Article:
Forty laid to rest after church attack on Pentecost Sunday


On June 5th, gunmen attacked St. Francis Xavier Catholic Church in the city of Owo, Nigeria, during

Flowers lie on caskets during a funeral Mass in the the parish hall of St. Francis Xavier Church in Owo, Nigeria, June 17, 2022. The Mass was for at least 50 victims killed in a June 5 attack by gunmen during Mass at the church. (CNS photo/Temilade Adelaja, Reuters)

Pentecost mass, killing dozens, including children. Until now, this sort of attack has been rare in Nigeria’s Christian-majority southwest. No one has been arrested for the attack, according to Christian Solidarity International (CSI).

On June 17th, the Catholic Diocese of Ondo state in Nigeria laid to rest the bodies of more than 40 churchgoers who were murdered on Pentecost Sunday. CSI has called on US Secretary of State Blinken and is now calling on British Foreign Secretary Liz Truss to use the upcoming ministerial for freedom of religion or belief in London to designate Nigeria as a “country of particular concern” for “systematic, ongoing, egregious violations of religious freedom.”

In an open letter to Foreign Secretary Truss, Dr. John Eibner, the president of CSI, warned that “Nigeria has experienced a spike in atrocity crimes committed against Christians” since U.S. Secretary of State Antony Blinken’s decision last November to remove Nigeria from the U.S.’ own list of “countries of particular concern.”

“Washington’s declaration that it had no ‘particular concern’ about religious freedom in Nigeria was openly celebrated by advisors of Nigeria’s President Muhammadu Buhari,” Eibner noted. “But it was widely condemned by representatives of Nigeria’s victimized religious communities.”

The upcoming International Ministerial Conference on Freedom of Religion or Belief, scheduled for July 5-6 in London, is part of a series of religious freedom ministerials that was launched by the US government in Washington DC in 2019. A UK government strategy document from July 2021, “Global Britain in a Competitive Age,” highlighted the planned 2022 Ministerial, and called the “campaign for religious freedom” a “vital instrument of our influence overseas.”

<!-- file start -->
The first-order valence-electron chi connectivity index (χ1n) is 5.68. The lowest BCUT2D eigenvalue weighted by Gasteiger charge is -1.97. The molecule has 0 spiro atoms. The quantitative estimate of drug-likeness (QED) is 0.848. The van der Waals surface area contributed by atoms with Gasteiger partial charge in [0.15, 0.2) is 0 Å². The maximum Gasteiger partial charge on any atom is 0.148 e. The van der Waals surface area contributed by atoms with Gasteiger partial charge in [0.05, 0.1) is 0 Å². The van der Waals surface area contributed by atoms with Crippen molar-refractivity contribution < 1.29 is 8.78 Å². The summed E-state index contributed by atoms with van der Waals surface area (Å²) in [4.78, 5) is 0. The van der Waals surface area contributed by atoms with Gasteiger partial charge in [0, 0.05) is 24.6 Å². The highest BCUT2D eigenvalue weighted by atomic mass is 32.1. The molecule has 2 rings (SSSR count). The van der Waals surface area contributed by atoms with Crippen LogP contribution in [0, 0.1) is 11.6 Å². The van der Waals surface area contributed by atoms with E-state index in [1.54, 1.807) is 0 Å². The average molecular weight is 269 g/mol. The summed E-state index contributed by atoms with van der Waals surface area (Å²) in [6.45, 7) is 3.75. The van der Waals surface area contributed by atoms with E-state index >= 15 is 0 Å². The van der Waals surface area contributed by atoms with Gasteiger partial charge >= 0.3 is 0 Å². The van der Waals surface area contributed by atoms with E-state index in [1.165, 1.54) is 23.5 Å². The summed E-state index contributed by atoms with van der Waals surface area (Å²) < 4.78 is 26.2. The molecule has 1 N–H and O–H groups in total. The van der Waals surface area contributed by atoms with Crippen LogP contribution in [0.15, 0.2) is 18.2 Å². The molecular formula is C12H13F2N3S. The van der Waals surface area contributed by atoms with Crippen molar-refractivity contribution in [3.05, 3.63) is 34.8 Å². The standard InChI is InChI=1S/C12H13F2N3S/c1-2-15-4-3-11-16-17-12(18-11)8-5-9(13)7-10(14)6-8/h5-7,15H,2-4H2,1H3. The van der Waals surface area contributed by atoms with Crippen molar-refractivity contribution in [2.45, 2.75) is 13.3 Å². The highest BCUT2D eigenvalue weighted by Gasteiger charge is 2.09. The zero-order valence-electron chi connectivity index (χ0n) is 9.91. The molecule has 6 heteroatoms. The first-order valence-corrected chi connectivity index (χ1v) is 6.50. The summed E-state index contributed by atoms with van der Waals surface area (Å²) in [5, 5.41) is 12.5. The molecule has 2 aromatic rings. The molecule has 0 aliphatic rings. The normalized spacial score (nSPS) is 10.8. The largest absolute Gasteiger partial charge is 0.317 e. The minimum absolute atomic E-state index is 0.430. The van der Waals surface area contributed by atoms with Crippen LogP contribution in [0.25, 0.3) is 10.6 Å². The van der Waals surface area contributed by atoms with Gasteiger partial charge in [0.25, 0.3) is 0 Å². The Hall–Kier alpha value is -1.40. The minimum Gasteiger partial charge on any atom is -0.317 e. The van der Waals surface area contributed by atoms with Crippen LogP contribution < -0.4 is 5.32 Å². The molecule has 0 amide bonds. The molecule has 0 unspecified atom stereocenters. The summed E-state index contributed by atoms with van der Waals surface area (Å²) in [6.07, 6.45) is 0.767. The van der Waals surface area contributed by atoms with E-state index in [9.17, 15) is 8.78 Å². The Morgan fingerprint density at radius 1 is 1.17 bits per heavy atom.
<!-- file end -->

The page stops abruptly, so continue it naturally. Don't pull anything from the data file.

Eibner urged Truss to use the Ministerial to propose “the adoption of a resolution declaring that Nigeria is indeed a ‘Country of Particular Concern’” and to “urge Secretary Blinken to reinstate Nigeria on the U.S. Department of State’s list.”

Two more churches attacked in Nigeria

Unknown gunmen suspected to be terrorists attacked worshippers at a Catholic church and a Baptist church on Sunday morning – both of them located in Kajuru Local Government Area, Kaduna State – in the latest instance of insecurity in Nigeria.

Media reports say the attackers struck Maranatha Baptist Church and St. Moses Catholic Church on 19 June, killing at least three people, injuring two others, and kidnapping over thirty persons in the raid.

The attack came barely a week after some terrorists invaded communities in the same Kajuru LGA, killing over 30 villagers.

CSI helps restart a theater in Armenia

Before the invasion by Azerbaijan and Turkey, Anna Mkhoyan and Manya Ghazaryan led a safe and fulfilling life in Shushi, the second largest city in Nagorno Karabakh. Anna was the director of a puppet theater, and her friend Manya worked as a producer in the same theater. After the outbreak of war on September 27, 2020, the two women had to leave everything and flee.

Azerbaijan conquered Shushi and cleansed it of its Armenian Christian population. Anna and Manya resettled in the Armenian city of Gyumri. Thanks to their courage, strong will and the support of CSI’s partners, they were able to restart their puppet theatre in Gyumri, and continue to use their passion to bring joy to Armenian children. We thank God for his faithfulness to Armenian Christians from Nagorno-Karabakh even amidst the war and loss of their homes. — CSI


To learn more about the work of CSI, go here